MUHAMMAD HAJI KAMMU Vs. ETHIYUMMA
LAWS(KER)-1967-7-19
HIGH COURT OF KERALA
Decided on July 07,1967

MUHAMMAD HAJI KAMMU Appellant
VERSUS
ETHIYUMMA Respondents

JUDGEMENT

- (1.) THERE is not much force in this second appeal, though on the short question involved in the case the courts below have expressed divergent opinions. The appellant brought the suit for a declaration that the respondent was not his legally wedded wife and consequently, the child born in the union was not also his child. The courts below have concurrently found that the appellant (a Mohamedan) married the respondent as his third wife, lived with her for about 7 years and also had a child. That concurrent finding cannot be seriously questioned in second appeal; and I confirm that finding.
(2.) THE trial court has held further that though the appellant married the respondent, it was a fasid or irregular marriage, so that the respondent was not the wife of the appellant and that the child was not his child. THE reason given by the Munsiff for holding that the marriage was irregular is that the respondent, a Shafi virgin girl with no father, grandfather or agnatic male relation alive, could have been given in marriage only by the kazi, which did not take place. On the other hand, the Subordinate judge has held that the marriage was not an irregular marriage, because Dw. 2 acted as wali and gave away the respondent in marriage to the appellant: in the opinion of the Subordinate Judge, the kazi need not necessarily be the wali in such a case. THE lower appellate court has further held that since the respondent attained puberty before the marriage, she was competent to contract a marriage by herself without the intervention of a guardian. THE lower appellate court has again held that even if the respondent was not competent to contract a marriage herself, since consummation took place and she lived as the wife for several years even after she attained majority, she ratified the marriage, which she could have repudiated when she attained majority (strictly, age of discretion which means puberty ). THE question for me to consider in second appeal is whether this view of the Subordinate Judge is not correct. The counsel on both sides have drawn my attention to some sections in Tyabji's Muhammadan Law, 3rd Edn. S. 17b (2) (b) says that under the Shafi and Maliki law, a thayyiba (a widow or divorcee) is competent to contract a marriage, but not a woman who is a virgin: the marriage of an adult virgin governed by the Shafi law, contracted by her father without her consent, has been held not to be valid. S. 64 says that under Shia and Shafi law no person other than the father and father's father, and under Maliki law no person other than the father, is entitled to act as guardian for marriage. Again S. 67 provides that the authority of a guardian for marriage ceases when the ward becomes competent to contract himself or herself in marriage. These sections make it clear that in the case of a Shafi virgin girl her father or grandfather is to act as her guardian in marriage and such authority of the guardian ceases when the girl becomes competent to contract herself in marriage. She becomes competent to contract in marriage when she attains the age of discretion, i. e. puberty. Therefore, the guardianship of the father or the grandfather must cease when the ward attains puberty. I shall now refer to a passage from Kashi Prasad saksena's Muslim Law as Administered in India and Pakistan, 4th Edn. , at page 157, where the author deals with Shafi and Maliki marriages. The author says that under the Shafi and Maliki laws the consent of the adult virgin is not sufficient for the completion of the marriage contract: then the author refers to a passage from The Radd-ul-muhtar to the effect that Shafi and maliki hold a contrary opinion, but there is no authentic hadis in support of their views. The author states the ultimate legal position thus: "it has been recommended at the same time that an adult virgin should entrust the negotiations of her marriage to a wali, in whom she can place every reliance". "in other words", the author continues, "she cannot contract herself in marriage without the intervention of her guardian. " This also indicates that in the case of a Shafi virgin, may be minor may be major, it is advisable or it is recommended that the consent of the girl is given through a wali, in whom she can place reliance. As stated by saksena, even if the girl cannot contract herself in marriage without a guardian, what she should do is only to engage a wali, or entrust the work of giving her in marriage to a wali, in whom she can repose confidence: such wali need not necessarily be the kazi.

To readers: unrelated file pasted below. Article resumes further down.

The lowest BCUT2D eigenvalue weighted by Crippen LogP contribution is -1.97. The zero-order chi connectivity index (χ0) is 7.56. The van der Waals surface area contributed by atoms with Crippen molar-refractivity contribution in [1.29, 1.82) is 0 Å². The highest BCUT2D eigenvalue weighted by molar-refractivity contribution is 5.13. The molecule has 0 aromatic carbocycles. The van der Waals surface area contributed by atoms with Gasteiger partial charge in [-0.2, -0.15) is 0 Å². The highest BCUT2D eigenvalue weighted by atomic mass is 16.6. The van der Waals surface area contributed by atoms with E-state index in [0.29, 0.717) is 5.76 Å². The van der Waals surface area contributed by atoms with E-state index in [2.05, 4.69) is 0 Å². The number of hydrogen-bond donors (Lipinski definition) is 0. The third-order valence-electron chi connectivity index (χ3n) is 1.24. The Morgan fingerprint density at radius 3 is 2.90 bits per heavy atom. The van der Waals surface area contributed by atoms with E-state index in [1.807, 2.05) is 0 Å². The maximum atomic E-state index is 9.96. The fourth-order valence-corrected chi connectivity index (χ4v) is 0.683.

(3.) COMING to the case in hand, what the evidence discloses is that the respondent authorised Dw. 2 to give her in marriage to the appellant. The evidence also discloses that Dw. 2 is one who used to perform marriages in the locality; and he says that he, in exercise of the authority given to him by the respondent, gave her in marriage to the appellant. At this stage the counsel of the appellant argues that dw. 2 had no authority to act as wali, because pw. 3 was the kazi appointed by the State; and that in the absence of a guardian who was competent to give away a Shafi girl in marriage and in the absence of her agnatic relations, the sultan or the ruler alone can act as the guardian, so that the representative of the Sultan or the ruler, namely, the kazi, was alone competent to act as guardian in this case. In other words, the contention is that pw. 3 should have acted as guardian and not Dw. 2. No authority has been brought to my notice in support of this excepting S. 61 from Tyabji's work, wherein the author says that the person ultimately entitled to be the guardian is the Sultan or the ruler and then the judge and a person appointed by him. This will not help the appellant, because what this shows is that the ultimate guardian even after exhausting people like the maula and successor by contract is the Sultan or the ruler. In the present case that ultimate stage has not yet been reached, where the State or its representative, the kazi, should act as the guardian. Therefore, Dw. 2 was a properly constituted wali; and he gave away the respondent in marriage to the appellant with the result that the marriage was a proper and valid marriage.;